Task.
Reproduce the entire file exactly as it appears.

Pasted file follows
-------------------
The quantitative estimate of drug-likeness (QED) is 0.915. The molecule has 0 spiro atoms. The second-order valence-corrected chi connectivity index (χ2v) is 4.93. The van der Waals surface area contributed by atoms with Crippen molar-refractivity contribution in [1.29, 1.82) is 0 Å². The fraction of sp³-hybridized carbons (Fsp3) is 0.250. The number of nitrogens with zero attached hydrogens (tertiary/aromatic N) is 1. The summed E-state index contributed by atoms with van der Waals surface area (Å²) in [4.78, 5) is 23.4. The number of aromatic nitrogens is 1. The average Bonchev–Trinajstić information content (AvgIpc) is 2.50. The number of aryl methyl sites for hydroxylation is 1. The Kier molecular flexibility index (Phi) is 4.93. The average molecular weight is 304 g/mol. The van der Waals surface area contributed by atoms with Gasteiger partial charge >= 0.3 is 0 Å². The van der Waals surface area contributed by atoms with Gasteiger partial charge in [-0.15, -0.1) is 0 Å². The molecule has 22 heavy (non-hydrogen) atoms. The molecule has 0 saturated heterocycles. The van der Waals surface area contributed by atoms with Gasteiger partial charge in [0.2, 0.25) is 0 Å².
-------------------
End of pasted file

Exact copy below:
The quantitative estimate of drug-likeness (QED) is 0.915. The molecule has 0 spiro atoms. The second-order valence-corrected chi connectivity index (χ2v) is 4.93. The van der Waals surface area contributed by atoms with Crippen molar-refractivity contribution in [1.29, 1.82) is 0 Å². The fraction of sp³-hybridized carbons (Fsp3) is 0.250. The number of nitrogens with zero attached hydrogens (tertiary/aromatic N) is 1. The summed E-state index contributed by atoms with van der Waals surface area (Å²) in [4.78, 5) is 23.4. The number of aromatic nitrogens is 1. The average Bonchev–Trinajstić information content (AvgIpc) is 2.50. The number of aryl methyl sites for hydroxylation is 1. The Kier molecular flexibility index (Phi) is 4.93. The average molecular weight is 304 g/mol. The van der Waals surface area contributed by atoms with Gasteiger partial charge >= 0.3 is 0 Å². The van der Waals surface area contributed by atoms with Gasteiger partial charge in [-0.15, -0.1) is 0 Å². The molecule has 22 heavy (non-hydrogen) atoms. The molecule has 0 saturated heterocycles. The van der Waals surface area contributed by atoms with Gasteiger partial charge in [0.2, 0.25) is 0 Å².